In fall 1987, the first semester Fleric lived in Barrington, the House Managers organized a field trip, chartered a bus, and took Fleric and many other Barringtonians like Arnold Roberts, Ged-dave, Jeremy P. and Austinshirley and many others all the way down to the Exploratorium in San Francisco. They rented a time slot for this pitch black, feel your way through maze. The place has a name, The Tactile Gallery, and Barrington residents rented the entire place for an hour, all to themselves. It was clothing optional. Most people stripped down to their underwear, the young men and women of Barrington, the couples, like Kim and Kim were already getting wet because they knew they were going to have fun inside in the dark. Gerg stepped out of his briefs and said, ‘You only lived once,’ and then naked as the day he was born ventured into the dark chasm of textile nightmarish guideposts and trails to the end. Wearing only boxers, Fleric entered after Gerg, a proud member of the ‘other team’. There was a slide and you landed in a pool of dry macaroni with air blowing to keep it soft and easy to penetrate with your feet as you landed in it. People started digging crap out of cracks after that.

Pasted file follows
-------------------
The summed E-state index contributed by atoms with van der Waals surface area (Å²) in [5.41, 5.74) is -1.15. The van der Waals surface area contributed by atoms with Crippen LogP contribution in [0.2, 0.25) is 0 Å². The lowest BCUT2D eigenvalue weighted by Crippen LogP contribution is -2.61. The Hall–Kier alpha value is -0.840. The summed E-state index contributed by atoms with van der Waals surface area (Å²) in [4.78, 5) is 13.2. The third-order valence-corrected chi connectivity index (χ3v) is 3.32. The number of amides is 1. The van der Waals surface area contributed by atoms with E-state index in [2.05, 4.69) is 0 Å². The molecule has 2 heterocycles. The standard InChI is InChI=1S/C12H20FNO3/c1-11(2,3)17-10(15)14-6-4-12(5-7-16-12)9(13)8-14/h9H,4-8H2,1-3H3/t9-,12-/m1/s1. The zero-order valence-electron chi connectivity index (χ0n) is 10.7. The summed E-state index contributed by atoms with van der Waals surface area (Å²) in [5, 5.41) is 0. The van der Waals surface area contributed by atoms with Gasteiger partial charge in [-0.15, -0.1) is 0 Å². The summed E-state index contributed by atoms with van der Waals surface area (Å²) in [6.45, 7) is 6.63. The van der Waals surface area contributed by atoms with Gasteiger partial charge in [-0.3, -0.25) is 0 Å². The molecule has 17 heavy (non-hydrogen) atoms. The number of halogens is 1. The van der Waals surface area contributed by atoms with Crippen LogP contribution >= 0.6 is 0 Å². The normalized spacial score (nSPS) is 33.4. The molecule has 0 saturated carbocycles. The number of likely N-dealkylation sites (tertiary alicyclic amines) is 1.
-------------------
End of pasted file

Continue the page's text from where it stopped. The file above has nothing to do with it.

In Barrington Hall 1988 for the World Series – Oakland A’s versus the LA Dodgers, the residents used house funds to rent a large screen TV and watch two of the games. They had a movie night in there as well – Pitney Swope, the 1969 dark comedy with the tagline – The Truth and Soul Movie – written and directed by Robert Downey Sr.; the French mood thriller Betty Blue; and the classic comedy rock band spoof Spinal Tap. They watched pinch-hitting LA Dodger Kirk Gibson whack the ball out of the park and limp around the bases. The LA area natives, Riverside Flibworth, Westside Fleric, East LA’s Chepe Escondido and Sandra D.; Southside Carol Blackstone who started hanging with Jo Fay, even Jersey native Fleff and others rooted for LA while the Northern California majority: Chrisullivan and Ravila from Salinas, JC and AK47 from Belmont, Dave Richards, SLefferts, Scotchurchka from nearby Bay Area San something and the rest rooted for the Oakland A’s. Flay stayed in his room and John Compa just paced the commons trash talking both teams. Compa was very much the New Yorker, from Rochester. I forget who took the series; Barringtonians seldom kept score – except when playing ping pong; and then Matthias or E. Horace Jun or D. Tune or Casual Brad, would either dominate the table or just compete for hours. You could barely see the ball fly across the table; they whacked it with such alacrity and spontaneity.